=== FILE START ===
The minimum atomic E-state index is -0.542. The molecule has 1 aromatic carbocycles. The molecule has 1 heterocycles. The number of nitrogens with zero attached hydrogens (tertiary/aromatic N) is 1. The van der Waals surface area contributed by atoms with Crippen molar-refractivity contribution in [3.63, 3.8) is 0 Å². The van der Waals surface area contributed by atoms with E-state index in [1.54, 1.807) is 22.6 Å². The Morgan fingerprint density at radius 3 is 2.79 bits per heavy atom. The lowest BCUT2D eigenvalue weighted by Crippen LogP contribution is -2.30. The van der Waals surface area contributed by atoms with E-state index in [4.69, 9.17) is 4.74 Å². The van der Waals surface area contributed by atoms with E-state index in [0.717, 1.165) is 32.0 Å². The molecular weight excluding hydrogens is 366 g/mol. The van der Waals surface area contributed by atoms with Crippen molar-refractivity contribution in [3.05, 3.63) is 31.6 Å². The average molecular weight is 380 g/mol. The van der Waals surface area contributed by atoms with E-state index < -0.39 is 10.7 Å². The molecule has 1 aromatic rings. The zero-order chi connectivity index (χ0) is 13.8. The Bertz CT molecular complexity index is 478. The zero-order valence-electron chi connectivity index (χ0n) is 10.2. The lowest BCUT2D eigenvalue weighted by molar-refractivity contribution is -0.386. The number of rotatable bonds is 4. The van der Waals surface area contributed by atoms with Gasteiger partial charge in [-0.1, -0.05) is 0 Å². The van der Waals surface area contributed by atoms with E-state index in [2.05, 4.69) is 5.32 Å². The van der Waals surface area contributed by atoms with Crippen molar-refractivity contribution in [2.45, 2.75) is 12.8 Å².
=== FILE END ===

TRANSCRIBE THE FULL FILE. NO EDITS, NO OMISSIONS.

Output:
The minimum atomic E-state index is -0.542. The molecule has 1 aromatic carbocycles. The molecule has 1 heterocycles. The number of nitrogens with zero attached hydrogens (tertiary/aromatic N) is 1. The van der Waals surface area contributed by atoms with Crippen molar-refractivity contribution in [3.63, 3.8) is 0 Å². The van der Waals surface area contributed by atoms with E-state index in [1.54, 1.807) is 22.6 Å². The Morgan fingerprint density at radius 3 is 2.79 bits per heavy atom. The lowest BCUT2D eigenvalue weighted by Crippen LogP contribution is -2.30. The van der Waals surface area contributed by atoms with E-state index in [4.69, 9.17) is 4.74 Å². The van der Waals surface area contributed by atoms with E-state index in [0.717, 1.165) is 32.0 Å². The molecular weight excluding hydrogens is 366 g/mol. The van der Waals surface area contributed by atoms with Crippen molar-refractivity contribution in [3.05, 3.63) is 31.6 Å². The average molecular weight is 380 g/mol. The van der Waals surface area contributed by atoms with E-state index < -0.39 is 10.7 Å². The molecule has 1 aromatic rings. The zero-order chi connectivity index (χ0) is 13.8. The Bertz CT molecular complexity index is 478. The zero-order valence-electron chi connectivity index (χ0n) is 10.2. The lowest BCUT2D eigenvalue weighted by molar-refractivity contribution is -0.386. The number of rotatable bonds is 4. The van der Waals surface area contributed by atoms with Gasteiger partial charge in [-0.1, -0.05) is 0 Å². The van der Waals surface area contributed by atoms with E-state index in [2.05, 4.69) is 5.32 Å². The van der Waals surface area contributed by atoms with Crippen molar-refractivity contribution in [2.45, 2.75) is 12.8 Å².